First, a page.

Is there a waiting period on life insurance?

Written by 
Bill Tsouvalas
Bill Tsouvalas is the managing director and a key company spokesperson at Savvy. As a personal finance expert, he often shares his insights on a range of topics, being featured on leading news outlets including News Corp publications such as the Daily Telegraph and Herald Sun, Fairfax Media publications such as the Australian Financial Review, the Seven Network and more. Bill has over 15 years of experience working in the finance industry and founded Savvy in 2010 with a vision to provide affordable and accessible finance options to all Australians. He has built Savvy from a small asset finance brokerage into a financial comparison website which now attracts close to 2 million Aussies per year and was included in the BRW’s Fast 100 in 2015 as one of the fastest-growing companies in the country. He’s passionate about helping Australians make financially savvy decisions and reviews content across the brand to ensure its accuracy. You can follow Bill on LinkedIn.
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, updated on June 6th, 2023       

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Finding a life insurance policy that will be able to give a financial life to your loved ones when you are no longer around can be one of the best decisions that you can make. It is vital to compare various features such as checking whether it has a waiting period and how it will affect the policies payout when it is time to make a claim. This guide will help you know how a waiting period will affect your policy.

What is a waiting period?

Waiting periods are generally applied to life insurance policies such as income protection. It basically means that when you apply for this cover there will be a fixed amount of time that you need to be off of work in order for your policy to start accumulating benefit. This means that there will be a time frame that needs to be completed before the benefit is paid out to the beneficiary. The waiting period will depend on the benefit period that you choose which generally ranges from 14 days to 2 years.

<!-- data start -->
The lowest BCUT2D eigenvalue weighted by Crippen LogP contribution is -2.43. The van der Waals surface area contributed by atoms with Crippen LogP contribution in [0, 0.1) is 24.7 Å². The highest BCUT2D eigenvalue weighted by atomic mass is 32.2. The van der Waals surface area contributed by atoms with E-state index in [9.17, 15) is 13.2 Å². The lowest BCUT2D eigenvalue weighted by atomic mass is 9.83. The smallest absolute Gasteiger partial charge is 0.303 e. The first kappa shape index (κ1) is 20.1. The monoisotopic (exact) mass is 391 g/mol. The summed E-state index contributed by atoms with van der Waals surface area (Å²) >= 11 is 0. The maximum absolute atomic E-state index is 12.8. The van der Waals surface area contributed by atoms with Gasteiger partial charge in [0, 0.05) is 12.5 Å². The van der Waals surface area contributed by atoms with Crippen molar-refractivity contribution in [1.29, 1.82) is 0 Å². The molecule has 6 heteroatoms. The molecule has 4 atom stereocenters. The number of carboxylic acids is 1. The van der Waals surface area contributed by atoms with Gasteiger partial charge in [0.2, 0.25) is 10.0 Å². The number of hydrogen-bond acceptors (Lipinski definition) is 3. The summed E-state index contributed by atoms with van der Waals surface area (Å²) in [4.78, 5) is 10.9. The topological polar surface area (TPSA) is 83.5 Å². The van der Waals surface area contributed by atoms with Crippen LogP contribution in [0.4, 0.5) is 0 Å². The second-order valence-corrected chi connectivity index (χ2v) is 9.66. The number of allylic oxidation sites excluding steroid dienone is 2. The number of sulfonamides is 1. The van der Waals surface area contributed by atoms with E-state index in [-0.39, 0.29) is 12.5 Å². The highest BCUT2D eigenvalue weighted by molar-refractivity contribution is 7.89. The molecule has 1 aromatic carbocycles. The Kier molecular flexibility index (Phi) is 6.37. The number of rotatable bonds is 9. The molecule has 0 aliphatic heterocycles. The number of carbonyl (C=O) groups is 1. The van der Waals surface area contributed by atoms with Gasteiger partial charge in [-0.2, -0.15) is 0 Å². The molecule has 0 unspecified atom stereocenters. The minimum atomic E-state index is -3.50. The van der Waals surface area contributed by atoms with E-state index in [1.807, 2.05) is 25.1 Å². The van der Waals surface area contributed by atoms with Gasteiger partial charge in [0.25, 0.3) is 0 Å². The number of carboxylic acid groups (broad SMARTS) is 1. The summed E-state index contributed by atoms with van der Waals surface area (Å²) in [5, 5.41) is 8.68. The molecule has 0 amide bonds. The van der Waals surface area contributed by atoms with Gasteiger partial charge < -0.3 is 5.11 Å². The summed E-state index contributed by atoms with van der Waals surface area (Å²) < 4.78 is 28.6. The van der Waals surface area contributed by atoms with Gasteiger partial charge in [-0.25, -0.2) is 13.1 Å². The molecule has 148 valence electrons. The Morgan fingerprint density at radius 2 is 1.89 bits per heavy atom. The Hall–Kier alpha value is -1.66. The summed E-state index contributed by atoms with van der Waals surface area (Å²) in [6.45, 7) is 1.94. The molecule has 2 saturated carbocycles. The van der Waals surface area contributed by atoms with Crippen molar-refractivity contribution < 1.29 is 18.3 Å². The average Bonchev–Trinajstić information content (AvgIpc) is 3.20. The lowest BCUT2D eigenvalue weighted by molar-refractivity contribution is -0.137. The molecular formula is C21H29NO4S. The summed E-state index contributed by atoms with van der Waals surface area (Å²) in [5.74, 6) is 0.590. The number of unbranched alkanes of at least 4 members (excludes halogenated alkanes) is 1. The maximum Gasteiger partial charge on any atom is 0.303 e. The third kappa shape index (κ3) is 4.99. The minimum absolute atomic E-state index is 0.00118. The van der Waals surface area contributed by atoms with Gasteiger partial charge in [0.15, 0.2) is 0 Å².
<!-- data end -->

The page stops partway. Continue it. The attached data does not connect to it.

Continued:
How does the waiting period work?

Knowing the waiting period that comes with your policy can help you better prepare by using your sick leave payment or your savings to cover your expenses while you wait for the benefit to be paid out. How a waiting period will work is that if a person takes out a $500,000 life insurance policy that has a two-year waiting period, and the beneficiary passes within these years, only receive the premiums that have been paid up until that point will be paid out. What this means that the beneficiary will not be able to receive the full $500,000 that they had applied for.

What is the difference between the waiting and the benefit period?

Life insurance policy holders can sometimes confuse the benefit and waiting period. It is vital to know that there is a difference between the two. A waiting period is essentially the length of time that you will have to wait before your benefits are paid out. The waiting period could be between 2 and 104 weeks.

Does it matter which waiting period I choose?

The length of your waiting period does affect the rate of your premiums, which is another reason why life insurance policy seekers should carefully consider the features of their income protection policy. The shorter your waiting period is the more you will pay in premiums.

Things to keep in mind when comparing waiting periods

It is important that you choose a policy that will be beneficial to your situation. If you are not sure which plan will be best suited for you, you can speak to an insurer or a financial advisor who will be able to assess your individual situation to find a policy that works for you. Other things to consider when choosing a waiting period is:

  • Your employment status. This will help you choose something that is tailor-made for you whether you are self-employed, a business owner, or employed.
  • Employment benefits for sick leave. Knowing whether your employer provides paid sick leave can make the difference in what will be suitable for you.
  • Savings that will act as a buffer. Keep in mind that you will need adequate savings set aside to take care of you while you wait for your benefits to be paid out.